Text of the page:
Cooperation with Eastern Europe is an integral component of Swiss foreign policy and foreign economic policy and is based on the Federal Act on Cooperation with Eastern Europe. This legislation provides the foundation for both transition assistance and the enlargement contribution.
The fall of the Berlin Wall in November 1989 marked the start of transition assistance. Just a few weeks later the Federal Council approved the first credits for humanitarian aid in Central and Eastern Europe. Since 1990, Parliament has used a number of framework credits to allocate resources for the political, economic and social transition in countries of the former Soviet Union and in the Western Balkans. The objective is to support building pluralistic democracies as well as socially and environmentally orientated market economies. This commitment is founded on the Federal Act on Cooperation with Eastern Europe, which came into force on 1 June 2007.
Switzerland supports governments, the private sector, and civil society to meet the challenges of their democratic transition. It does so in cooperation with other states, the European Union, development banks, and UN agencies. Switzerland will commitCHF 1.125 billion to transition assistance efforts between 2013 and 2016. Around half of this amount will benefit the Western Balkans with the other half earmarked for the states of the former Soviet Union.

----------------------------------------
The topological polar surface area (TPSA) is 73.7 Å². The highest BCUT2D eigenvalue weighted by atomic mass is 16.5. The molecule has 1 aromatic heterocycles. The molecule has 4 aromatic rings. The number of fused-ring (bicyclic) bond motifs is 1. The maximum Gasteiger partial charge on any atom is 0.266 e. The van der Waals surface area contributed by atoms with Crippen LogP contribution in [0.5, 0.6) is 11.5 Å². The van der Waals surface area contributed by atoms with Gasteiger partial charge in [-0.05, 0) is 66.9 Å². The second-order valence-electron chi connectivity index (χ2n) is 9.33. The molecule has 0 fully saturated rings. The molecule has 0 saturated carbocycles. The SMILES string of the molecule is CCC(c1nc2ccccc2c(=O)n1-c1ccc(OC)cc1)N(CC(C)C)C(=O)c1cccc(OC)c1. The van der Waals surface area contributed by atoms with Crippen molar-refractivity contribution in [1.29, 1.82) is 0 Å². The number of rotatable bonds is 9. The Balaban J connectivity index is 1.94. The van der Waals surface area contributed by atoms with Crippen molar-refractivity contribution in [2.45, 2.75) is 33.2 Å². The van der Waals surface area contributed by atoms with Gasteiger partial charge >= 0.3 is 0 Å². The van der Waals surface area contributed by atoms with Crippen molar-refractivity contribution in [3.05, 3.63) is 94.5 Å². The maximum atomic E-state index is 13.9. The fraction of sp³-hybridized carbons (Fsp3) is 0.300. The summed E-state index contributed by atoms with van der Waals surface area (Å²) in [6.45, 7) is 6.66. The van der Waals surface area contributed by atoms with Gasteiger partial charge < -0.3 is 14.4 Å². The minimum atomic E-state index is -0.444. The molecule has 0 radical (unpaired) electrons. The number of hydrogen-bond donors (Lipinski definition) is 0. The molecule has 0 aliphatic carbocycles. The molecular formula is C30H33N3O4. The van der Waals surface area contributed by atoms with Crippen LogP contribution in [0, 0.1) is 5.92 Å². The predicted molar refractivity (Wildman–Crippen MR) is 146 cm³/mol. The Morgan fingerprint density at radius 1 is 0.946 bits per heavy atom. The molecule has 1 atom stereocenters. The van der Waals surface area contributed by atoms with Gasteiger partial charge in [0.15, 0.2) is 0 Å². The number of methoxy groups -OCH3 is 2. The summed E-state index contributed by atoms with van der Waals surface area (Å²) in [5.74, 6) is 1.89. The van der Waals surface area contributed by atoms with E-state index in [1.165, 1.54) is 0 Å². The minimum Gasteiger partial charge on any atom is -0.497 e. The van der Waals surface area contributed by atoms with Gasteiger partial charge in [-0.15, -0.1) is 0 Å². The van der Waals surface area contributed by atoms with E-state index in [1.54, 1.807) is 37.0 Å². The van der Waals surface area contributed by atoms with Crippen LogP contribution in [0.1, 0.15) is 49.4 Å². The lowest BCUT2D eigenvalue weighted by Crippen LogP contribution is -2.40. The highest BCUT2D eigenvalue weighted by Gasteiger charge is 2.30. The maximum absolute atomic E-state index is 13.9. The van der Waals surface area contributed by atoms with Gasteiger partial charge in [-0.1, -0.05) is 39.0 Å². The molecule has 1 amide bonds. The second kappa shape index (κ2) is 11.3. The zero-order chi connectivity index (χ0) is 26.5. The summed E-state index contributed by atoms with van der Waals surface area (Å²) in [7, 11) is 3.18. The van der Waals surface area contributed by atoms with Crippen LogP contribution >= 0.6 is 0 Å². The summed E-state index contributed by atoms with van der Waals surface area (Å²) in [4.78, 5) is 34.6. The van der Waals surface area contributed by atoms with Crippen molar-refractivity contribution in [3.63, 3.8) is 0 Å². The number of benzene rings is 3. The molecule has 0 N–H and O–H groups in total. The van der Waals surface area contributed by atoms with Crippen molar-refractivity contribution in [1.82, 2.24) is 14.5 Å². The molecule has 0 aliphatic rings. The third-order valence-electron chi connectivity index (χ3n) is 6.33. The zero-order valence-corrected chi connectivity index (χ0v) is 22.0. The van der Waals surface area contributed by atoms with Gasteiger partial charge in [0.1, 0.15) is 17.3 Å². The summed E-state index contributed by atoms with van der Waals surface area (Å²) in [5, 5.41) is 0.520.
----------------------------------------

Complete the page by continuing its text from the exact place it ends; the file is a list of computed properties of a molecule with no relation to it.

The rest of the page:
The SDC and SECO jointly administer the framework credit, with SECO administering one third of the budget and the SDCtwo thirds. The resulting programmes complement one another.
EU enlargement contribution
In November 2006 Swiss voters accepted the Federal Act on Cooperation with the States of Eastern Europe. In doing so, they signalled their approval for financial support aimed at reducing economic and social disparities in the enlarged EU. The Eastern Europe Cooperation Act, which establishes the legal basis for Switzerland’s enlargement contribution, will remain in force until the end of May 2017. The Federal Council had initiated the work needed to continue the law at the end of 2014.
Switzerland has concluded a bilateral framework agreement with each partner state. It decides which projects it supports in consultation with the partner countries and independently of the EU. Project partners generally bear at least 15% of the project costs themselves.
The enlargement contribution is administered jointly by the State Secretariat for Economic Affairs (SECO), the Swiss Agency for Development and Cooperation (SDC) and their offices in Warsaw, Riga, Prague, Bratislava, Budapest, Bucharest, and Sofia. Employees in these offices are familiar with local conditions and are in direct contact with the relevant authorities. This ensures an optimum investment. If irregularities are suspected, Switzerland can stop payments and request a refund of illegally paid contributions.